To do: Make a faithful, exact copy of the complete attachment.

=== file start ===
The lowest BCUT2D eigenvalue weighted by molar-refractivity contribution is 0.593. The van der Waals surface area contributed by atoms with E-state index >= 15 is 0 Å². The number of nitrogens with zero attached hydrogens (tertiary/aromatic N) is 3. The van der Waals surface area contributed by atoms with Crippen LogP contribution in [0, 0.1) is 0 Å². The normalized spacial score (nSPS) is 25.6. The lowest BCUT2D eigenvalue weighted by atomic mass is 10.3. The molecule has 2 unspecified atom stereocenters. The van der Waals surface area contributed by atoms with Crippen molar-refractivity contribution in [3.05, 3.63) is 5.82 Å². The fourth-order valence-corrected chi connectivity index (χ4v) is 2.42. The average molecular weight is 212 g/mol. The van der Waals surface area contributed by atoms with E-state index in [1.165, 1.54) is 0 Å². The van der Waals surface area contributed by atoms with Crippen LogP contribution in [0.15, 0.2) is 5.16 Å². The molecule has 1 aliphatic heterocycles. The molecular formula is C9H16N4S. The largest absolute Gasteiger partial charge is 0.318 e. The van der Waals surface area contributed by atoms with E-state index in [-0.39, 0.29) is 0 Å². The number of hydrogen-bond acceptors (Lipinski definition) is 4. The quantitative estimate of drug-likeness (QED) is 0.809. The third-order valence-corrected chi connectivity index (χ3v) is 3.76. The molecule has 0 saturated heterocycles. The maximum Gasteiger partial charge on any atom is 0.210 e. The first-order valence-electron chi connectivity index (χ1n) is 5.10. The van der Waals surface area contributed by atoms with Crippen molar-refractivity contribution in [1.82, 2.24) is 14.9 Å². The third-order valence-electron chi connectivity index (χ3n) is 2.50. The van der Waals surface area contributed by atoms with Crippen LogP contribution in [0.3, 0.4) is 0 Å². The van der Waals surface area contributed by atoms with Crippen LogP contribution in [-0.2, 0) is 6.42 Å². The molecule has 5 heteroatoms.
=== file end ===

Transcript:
The lowest BCUT2D eigenvalue weighted by molar-refractivity contribution is 0.593. The van der Waals surface area contributed by atoms with E-state index >= 15 is 0 Å². The number of nitrogens with zero attached hydrogens (tertiary/aromatic N) is 3. The van der Waals surface area contributed by atoms with Crippen LogP contribution in [0, 0.1) is 0 Å². The normalized spacial score (nSPS) is 25.6. The lowest BCUT2D eigenvalue weighted by atomic mass is 10.3. The molecule has 2 unspecified atom stereocenters. The van der Waals surface area contributed by atoms with Crippen molar-refractivity contribution in [3.05, 3.63) is 5.82 Å². The fourth-order valence-corrected chi connectivity index (χ4v) is 2.42. The average molecular weight is 212 g/mol. The van der Waals surface area contributed by atoms with E-state index in [1.165, 1.54) is 0 Å². The van der Waals surface area contributed by atoms with Crippen LogP contribution in [0.15, 0.2) is 5.16 Å². The molecule has 1 aliphatic heterocycles. The molecular formula is C9H16N4S. The largest absolute Gasteiger partial charge is 0.318 e. The van der Waals surface area contributed by atoms with E-state index in [-0.39, 0.29) is 0 Å². The number of hydrogen-bond acceptors (Lipinski definition) is 4. The quantitative estimate of drug-likeness (QED) is 0.809. The third-order valence-corrected chi connectivity index (χ3v) is 3.76. The molecule has 0 saturated heterocycles. The maximum Gasteiger partial charge on any atom is 0.210 e. The first-order valence-electron chi connectivity index (χ1n) is 5.10. The van der Waals surface area contributed by atoms with Crippen molar-refractivity contribution in [1.82, 2.24) is 14.9 Å². The third-order valence-electron chi connectivity index (χ3n) is 2.50. The van der Waals surface area contributed by atoms with Crippen LogP contribution in [0.3, 0.4) is 0 Å². The van der Waals surface area contributed by atoms with Crippen LogP contribution in [-0.2, 0) is 6.42 Å². The molecule has 5 heteroatoms.